Terrific Tuesday: The Pulitzer Prize

PulitzerPrizeThe Pulitzer Prize.

For those in the worlds of journalism and arts and letters, the award is perhaps equivalent to an Oscar. The Pulitzer Prize is named for Joseph Pulitzer, the editor of the New York World and the St. Louis Post-Dispatch.

Pulitzer, whose family lived in Hungary, came to the United States after the death of his father and the loss of the family fortune. His passage was paid by Massachusetts military recruiters, but he ended up joining the Lincoln Cavalry in New York. At age 17, Pulitzer became a soldier in the Civil War.

After the war, Pulitzer tried his hand at a variety of jobs and settled in St. Louis. He had a flair for writing and also studied law. His work in newspapers was a good fit for his talents, and he eventually purchased the St. Louis Post and the St. Louis Dispatch. Several years later, he purchased the New York World.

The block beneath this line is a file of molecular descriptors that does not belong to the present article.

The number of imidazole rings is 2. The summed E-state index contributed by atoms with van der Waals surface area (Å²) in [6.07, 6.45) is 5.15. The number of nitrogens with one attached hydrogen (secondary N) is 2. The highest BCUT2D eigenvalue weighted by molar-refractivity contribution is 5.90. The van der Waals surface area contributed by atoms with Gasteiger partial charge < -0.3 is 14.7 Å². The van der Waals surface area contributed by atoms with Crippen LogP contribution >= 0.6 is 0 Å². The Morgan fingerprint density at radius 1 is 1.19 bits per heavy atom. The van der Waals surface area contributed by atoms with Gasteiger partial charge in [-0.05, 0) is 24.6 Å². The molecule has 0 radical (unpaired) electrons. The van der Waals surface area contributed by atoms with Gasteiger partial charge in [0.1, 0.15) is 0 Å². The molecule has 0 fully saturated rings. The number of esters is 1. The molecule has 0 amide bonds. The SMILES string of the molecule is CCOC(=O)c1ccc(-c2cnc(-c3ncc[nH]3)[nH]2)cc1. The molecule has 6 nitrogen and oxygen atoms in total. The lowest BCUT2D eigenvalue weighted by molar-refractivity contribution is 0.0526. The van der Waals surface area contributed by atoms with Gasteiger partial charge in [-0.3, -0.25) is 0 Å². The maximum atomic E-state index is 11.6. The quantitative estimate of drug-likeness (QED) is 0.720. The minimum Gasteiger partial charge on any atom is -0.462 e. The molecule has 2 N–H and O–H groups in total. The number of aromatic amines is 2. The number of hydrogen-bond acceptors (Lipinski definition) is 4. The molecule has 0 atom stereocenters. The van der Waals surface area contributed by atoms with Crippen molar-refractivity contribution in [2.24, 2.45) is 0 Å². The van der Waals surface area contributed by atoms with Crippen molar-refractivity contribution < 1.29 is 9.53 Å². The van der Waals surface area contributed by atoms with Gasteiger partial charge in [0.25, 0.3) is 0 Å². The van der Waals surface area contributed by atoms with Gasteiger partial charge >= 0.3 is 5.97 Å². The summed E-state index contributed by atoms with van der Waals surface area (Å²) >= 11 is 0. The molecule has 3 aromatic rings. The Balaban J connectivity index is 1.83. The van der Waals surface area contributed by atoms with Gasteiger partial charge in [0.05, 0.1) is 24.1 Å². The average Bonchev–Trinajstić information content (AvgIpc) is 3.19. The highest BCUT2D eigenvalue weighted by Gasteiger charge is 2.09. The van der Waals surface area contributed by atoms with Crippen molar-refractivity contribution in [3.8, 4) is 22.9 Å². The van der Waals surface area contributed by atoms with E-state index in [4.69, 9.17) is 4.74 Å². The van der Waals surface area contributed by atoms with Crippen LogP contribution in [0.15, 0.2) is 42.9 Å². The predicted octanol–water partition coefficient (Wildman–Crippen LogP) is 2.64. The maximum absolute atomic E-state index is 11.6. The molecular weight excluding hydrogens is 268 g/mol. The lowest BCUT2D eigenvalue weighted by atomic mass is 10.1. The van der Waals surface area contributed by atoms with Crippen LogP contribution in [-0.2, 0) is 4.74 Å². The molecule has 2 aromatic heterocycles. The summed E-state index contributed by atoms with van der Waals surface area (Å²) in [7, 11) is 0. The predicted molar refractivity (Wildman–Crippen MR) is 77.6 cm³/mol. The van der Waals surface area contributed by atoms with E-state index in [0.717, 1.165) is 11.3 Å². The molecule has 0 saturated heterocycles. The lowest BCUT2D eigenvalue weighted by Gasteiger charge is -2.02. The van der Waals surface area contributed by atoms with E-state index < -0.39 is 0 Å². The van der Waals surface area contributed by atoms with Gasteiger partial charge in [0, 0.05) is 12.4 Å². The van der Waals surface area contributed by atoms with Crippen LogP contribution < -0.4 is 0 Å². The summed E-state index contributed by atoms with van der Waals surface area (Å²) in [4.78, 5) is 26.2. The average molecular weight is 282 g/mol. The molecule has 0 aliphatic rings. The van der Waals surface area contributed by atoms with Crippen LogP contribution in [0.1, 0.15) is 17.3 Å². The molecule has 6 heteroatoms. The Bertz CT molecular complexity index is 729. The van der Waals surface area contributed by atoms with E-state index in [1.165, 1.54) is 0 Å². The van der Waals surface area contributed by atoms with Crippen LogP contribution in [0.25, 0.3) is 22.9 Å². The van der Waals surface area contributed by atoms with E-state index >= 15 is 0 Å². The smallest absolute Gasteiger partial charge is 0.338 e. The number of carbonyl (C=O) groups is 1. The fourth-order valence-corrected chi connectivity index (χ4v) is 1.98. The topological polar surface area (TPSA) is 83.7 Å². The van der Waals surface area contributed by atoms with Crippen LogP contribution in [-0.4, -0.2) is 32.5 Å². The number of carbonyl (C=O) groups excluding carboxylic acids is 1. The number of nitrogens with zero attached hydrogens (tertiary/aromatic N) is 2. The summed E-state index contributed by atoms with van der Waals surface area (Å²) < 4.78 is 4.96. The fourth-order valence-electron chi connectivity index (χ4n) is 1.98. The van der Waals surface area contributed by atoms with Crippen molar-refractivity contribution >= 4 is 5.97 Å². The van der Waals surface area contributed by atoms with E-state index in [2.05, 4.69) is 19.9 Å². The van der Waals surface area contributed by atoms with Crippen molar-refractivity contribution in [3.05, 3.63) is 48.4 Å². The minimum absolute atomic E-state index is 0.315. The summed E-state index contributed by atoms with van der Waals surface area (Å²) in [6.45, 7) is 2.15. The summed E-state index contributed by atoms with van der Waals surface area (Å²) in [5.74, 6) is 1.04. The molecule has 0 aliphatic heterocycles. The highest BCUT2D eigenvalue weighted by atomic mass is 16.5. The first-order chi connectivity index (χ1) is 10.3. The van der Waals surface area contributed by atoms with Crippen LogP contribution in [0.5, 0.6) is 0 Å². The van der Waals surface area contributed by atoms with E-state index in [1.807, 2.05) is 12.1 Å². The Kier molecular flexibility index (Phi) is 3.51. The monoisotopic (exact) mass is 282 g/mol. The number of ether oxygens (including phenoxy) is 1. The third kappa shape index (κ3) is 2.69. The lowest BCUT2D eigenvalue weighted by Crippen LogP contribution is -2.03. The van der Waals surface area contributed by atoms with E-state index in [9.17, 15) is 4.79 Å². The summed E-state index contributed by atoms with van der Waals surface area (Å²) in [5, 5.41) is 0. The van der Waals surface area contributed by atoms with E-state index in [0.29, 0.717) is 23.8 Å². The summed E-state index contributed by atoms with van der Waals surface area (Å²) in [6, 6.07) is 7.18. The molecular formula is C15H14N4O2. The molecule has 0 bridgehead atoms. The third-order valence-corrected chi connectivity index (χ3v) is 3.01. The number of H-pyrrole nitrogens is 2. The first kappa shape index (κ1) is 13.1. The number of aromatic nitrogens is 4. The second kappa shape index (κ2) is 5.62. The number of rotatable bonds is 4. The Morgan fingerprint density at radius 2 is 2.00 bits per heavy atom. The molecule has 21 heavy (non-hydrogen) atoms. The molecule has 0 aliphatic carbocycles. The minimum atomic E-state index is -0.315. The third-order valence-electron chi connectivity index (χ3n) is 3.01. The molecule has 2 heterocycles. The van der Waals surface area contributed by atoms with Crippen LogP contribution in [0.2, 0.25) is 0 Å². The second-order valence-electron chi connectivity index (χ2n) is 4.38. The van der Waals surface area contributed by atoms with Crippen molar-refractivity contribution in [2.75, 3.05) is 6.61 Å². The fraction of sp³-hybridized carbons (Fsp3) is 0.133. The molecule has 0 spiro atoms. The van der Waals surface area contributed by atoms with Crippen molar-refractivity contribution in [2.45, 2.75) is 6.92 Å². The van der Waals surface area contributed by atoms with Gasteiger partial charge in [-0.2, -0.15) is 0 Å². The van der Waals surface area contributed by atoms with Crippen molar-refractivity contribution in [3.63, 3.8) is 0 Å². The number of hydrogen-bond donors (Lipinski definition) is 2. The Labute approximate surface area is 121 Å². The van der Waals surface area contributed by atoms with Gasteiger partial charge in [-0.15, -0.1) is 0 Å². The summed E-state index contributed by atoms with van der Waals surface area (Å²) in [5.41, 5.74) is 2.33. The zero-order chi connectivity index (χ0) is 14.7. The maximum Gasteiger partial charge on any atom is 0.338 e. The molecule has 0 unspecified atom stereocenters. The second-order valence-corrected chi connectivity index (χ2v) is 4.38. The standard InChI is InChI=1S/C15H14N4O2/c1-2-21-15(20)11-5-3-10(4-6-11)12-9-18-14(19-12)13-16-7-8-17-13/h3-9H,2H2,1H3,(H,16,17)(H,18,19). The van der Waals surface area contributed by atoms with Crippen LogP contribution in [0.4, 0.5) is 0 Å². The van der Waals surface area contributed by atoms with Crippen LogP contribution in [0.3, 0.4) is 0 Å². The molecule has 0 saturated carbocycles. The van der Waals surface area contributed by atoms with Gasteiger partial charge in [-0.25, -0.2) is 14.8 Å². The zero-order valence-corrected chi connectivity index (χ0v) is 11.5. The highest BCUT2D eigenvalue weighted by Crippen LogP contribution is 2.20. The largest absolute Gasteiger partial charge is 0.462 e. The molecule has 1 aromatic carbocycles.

Pulitzer provided money in his will for Columbia University to establish a school of journalism and to fund awards that would recognize excellence in journalism. Columbia University named the awards for Joseph Pulitzer and expanded the awards to recognize achievements in literature, poetry, history, music, and drama.

The annual Pulitzer Prizes, awarded on Monday, create a great deal of interest among writers and readers. But there are five interesting myths about the awards.

Visit http://goo.gl/wacSeF in The Washington Post to know more!

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